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UINTAS 2006: the Uinta Interdisciplinary Assessment Symposium, Snowbird, Utah, May 2006--Introduction

Munroe, J.S., Laabs, B.J.C., Moser, K.A., Gurrieri, J.T.
Arctic, antarctic, and alpine research 2007 v.39 no.4 pp. 517
mountains, national forests, ecosystems, plant ecology, soil formation, paleoecology, climatic factors, geology, meteorology and climatology, research, history, Utah, Colorado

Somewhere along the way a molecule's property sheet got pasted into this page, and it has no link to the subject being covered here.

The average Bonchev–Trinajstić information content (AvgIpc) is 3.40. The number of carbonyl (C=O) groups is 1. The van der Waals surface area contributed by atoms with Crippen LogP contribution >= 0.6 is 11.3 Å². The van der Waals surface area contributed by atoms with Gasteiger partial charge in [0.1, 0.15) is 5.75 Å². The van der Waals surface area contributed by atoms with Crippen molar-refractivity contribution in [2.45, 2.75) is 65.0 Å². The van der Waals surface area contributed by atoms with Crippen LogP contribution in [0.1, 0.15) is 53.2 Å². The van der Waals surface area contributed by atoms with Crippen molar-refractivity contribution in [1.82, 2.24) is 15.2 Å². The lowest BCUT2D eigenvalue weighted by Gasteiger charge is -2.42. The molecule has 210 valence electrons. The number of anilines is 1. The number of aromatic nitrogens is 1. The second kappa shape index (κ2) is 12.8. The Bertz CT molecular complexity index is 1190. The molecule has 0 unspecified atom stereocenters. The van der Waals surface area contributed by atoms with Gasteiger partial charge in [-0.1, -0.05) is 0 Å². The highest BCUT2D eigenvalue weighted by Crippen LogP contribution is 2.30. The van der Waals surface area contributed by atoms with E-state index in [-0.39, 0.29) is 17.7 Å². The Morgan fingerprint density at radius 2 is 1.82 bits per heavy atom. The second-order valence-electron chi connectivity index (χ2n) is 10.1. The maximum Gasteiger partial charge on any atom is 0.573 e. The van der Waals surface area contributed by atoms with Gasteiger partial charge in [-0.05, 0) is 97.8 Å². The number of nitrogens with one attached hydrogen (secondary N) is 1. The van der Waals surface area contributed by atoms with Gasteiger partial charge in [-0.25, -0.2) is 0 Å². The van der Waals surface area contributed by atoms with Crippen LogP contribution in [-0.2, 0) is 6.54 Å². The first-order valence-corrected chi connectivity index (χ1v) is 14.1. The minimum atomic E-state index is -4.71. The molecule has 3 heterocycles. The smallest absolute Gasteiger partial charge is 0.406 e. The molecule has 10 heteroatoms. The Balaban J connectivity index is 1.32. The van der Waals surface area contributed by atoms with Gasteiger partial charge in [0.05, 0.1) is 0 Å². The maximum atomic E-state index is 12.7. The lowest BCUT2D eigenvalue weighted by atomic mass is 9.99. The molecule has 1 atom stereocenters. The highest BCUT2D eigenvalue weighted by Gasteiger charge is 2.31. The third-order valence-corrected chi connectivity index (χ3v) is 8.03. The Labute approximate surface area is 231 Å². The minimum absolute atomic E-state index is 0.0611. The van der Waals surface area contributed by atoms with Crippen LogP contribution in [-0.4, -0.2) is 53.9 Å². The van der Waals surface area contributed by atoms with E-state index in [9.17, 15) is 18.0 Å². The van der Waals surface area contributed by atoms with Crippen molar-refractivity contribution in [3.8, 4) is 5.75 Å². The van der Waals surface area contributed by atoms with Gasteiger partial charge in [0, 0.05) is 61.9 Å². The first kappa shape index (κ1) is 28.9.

The Uinta Mountains are a spectacular and unique range of the Rocky Mountain system. Running east-west for more than 150 km across northeastern Utah and northwestern Colorado, they contain the highest summits in Utah (elevations greater than 4000 m a.s.l.), vast areas of alpine tundra, glacial lakes, immense compound cirques, and deep fluvial canyons. The range forms the northern and southern boundaries for many forest species common to the Colorado Plateau and the northern Rockies, respectively. It is also characterized by steep temperature and moisture gradients and is situated at the boundary between three air masses of the interior western United States (Mitchell, 1976). Indeed, the Uinta Mountains are an exceptional natural laboratory where questions germane to ecology, climatology, geology, and numerous other disciplines in alpine research can be effectively investigated. For example, recent research in the Uinta Mountains spans topics ranging from Pleistocene glacial chronology and climate (e.g., Munroe et al., 2006); to studies of lake and fluvial-sediment records exploring the impact of grazing, air-quality changes (e.g., Moser, 2005), and geomorphic processes on sedimentation (e.g., Carson, 2005); to Holocene treeline elevation responses to climate change (Siderius, 2004). In an effort to provide a forum in which researchers interested in these and other topics could meet to share and discuss their research, Jeff Munroe organized UINTAS 2006: the Uinta Interdisciplinary Assessment Symposium. This special section of Arctic, Antarctic, and Alpine Research includes 10 articles describing results of Uinta Mountain research presented at the symposium, all of which either build upon previous studies in the range or explore topics of alpine research, chiefly geomorphology, limnogeology, biogeography, paleoclimatology, and ecology. The underlying goal of this special section is to highlight the importance of current and future research in this relatively understudied, yet accessible, region of western North America.